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LastPass security incident 2022 – what you need to know

On December 22, 2022, password management company LastPass revealed that a group of hackers had successfully gained access to their customers' vaults. The hackers accessed a cloud storage space on which there were backups of the vaults and they were thus able to copy/download these vaults locally to their machines. This announcement follows a previous statement from LastPass in August 2022 that a hacker gained access to a developer account and stole part of the source code from a development environment. At the time, LastPass said it had "seen no evidence that the incident involved access to customer data or encrypted password vaults.

Worse, in addition to the theft of the vaults, some data was unencrypted. What data is encrypted/unencrypted?

The stolen data includes the following unencrypted information:

  • Business names

  • End User Names

  • Billing addresses

  • Phone numbers

  • Email addresses

  • IP addresses used to access LastPass

  • Password Vault Website URLs

The stolen encrypteddata includes:

  • Website usernames and passwords

  • Secure Notes

  • As well as all other items stored in the chest. (Licenses, Cards, etc.)


Today, January 5, 2023, we still do not know which chests were stolen. Is it the safes of all customers, only certain safes? We don't know...


How can hackers decrypt data?

To decrypt this data and access the information stored in your vault, hackers must determine your "master" password. They can do this for example by using GPUs to carry out "Brute Force" with or without a dictionary on the binaries of the vaults they recovered. Indeed, as the vaults have been copied, the protection via double authentication is no longer present because they hold the file in your vault locally and can therefore use an army of GPUs to crack them.LastPass has recommended using a master password of 12 characters or longer with a combination of letters, numbers and symbols since 2018, but it is likely that many LastPass users have chosen weaker master passwords, which makes them easier to crack.

What to do if you are a LastPass user?

If you are a LastPass user, it is strongly recommended that you change your "master" and increase the number of iterations (more on that later). It is also strongly recommended tochange the passwords of all accounts associated with your LastPass account and implement double authentication as soon as possible. Monitor your accounts carefully for suspicious behavior.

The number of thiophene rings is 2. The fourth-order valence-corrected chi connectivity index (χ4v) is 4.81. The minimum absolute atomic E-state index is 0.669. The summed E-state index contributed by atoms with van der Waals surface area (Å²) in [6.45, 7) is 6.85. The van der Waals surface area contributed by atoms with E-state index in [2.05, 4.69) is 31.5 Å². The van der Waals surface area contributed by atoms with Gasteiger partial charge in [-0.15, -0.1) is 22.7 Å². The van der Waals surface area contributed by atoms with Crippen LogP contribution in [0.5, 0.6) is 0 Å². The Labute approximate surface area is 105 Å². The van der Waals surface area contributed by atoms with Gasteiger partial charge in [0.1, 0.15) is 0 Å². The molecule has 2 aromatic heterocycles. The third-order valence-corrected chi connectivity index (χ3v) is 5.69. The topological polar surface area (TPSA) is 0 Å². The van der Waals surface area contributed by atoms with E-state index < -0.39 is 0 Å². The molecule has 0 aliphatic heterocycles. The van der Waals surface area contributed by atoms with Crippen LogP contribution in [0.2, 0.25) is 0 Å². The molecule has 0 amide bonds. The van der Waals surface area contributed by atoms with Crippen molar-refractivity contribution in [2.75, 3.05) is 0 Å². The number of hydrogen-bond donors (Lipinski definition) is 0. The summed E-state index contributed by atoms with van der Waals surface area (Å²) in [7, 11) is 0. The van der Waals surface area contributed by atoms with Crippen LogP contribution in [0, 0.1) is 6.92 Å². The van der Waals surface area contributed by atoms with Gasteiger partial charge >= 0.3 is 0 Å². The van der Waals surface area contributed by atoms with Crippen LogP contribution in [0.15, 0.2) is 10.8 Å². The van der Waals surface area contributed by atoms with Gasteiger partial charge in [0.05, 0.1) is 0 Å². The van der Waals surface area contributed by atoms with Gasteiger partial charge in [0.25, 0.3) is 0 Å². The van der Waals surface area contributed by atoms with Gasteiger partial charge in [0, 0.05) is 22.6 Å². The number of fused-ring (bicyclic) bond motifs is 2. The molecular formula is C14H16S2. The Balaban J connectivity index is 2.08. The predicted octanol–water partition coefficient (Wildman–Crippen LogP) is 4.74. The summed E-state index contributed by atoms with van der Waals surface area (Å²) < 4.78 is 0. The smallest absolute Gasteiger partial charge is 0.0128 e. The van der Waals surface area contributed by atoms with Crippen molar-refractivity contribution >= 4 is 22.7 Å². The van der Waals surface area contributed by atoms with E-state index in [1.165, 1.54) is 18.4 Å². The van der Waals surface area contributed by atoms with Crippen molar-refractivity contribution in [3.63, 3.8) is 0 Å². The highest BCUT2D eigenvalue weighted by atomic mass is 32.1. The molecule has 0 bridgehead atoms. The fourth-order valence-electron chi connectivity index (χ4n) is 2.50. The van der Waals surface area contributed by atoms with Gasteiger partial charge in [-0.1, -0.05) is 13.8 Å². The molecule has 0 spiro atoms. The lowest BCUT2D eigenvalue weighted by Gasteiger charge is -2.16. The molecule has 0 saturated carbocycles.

It is recommended that you do not use LastPass to store sensitive information, such as credit card information or social security information. If you already have these types of information stored in your vault, it is recommended that you delete them and find another way to store them securely. This security incident exposed some unencrypted information, such as company names, end user names, billing addresses, phone numbers, and email addresses. Although this information itself is not necessarily sensitive, it can be used by hackers to try to phish you and harvest other sensitive information. Therefore, it is important to take steps to protect your sensitive information.


Change password manager

Discovering this information as well as that which I am about to reveal to you I think that LastPass is no longer a company that should be trusted this is why I think you should seriously consider changing managers and changing all your passwords.


Here are some alternatives:

  • Bitwarden => Open Source with a free version that makes coffee. It is even possible to selfhost it. In order to selfhost it I recommend you take a look at the project Vaultwarden< /u>. The premium plan costs only $10 per year.

  • 1Password => Intuitive and easy-to-use UI/UX but no “Free” plan.

  • Keepass => Open Source and free. It's a small program that runs locally on your machine, it generates a .kdbx file for the trunk and you can store this file locally or on a OneDrive/Dropbox type cloud.


Encryption and iterations: how LastPass protects your data

LastPass uses military grade AES-256 encryption to protect your data BUT , there was quite a controversy because in 2018 LastPass increased the number of iterations at 100 100 except they failed to apply this change to all users.

Iteration in LastPass refers to the number of times the "encryption-decryption" is done. The higher the number of iterations, the more difficult it is for an attacker to crack your master password using brute force techniques.

LastPass uses an iteration count that should be at 100 to ensure that the time it takes to decrypt your data is long enough to deter brute force attacks or make them very expensive. Unfortunately, a good part of the "old" Users, before 2018, have a lower iteration value and did not know that they could increase it in the settings.



Here is the LastPass help link to increase the number of iterations: How do I change my password iterations for LastPass ? - LastPass Support


Based on the image below from the excellent article "LostPass: after the LastPass hack, here's what you need to know" , we can estimate the time or money it would cost to crack a relatively strong password depending on the amount of iterations. Many LastPass users were only at 1, 500, 1000, 5000, 10,000 iterations.

Image source: LostPass: after the LastPass hack, here's what you need to know • Graham Cluley => ; original source: Snippet from Wladimir Palant’s blog post.


Disastrous communication and lack of transparency: LastPass criticized for its management of this security incident

In addition to the security concerns raised by this security incident, LastPass has also been criticized for its disastrous communication and lack of transparency in handling this incident.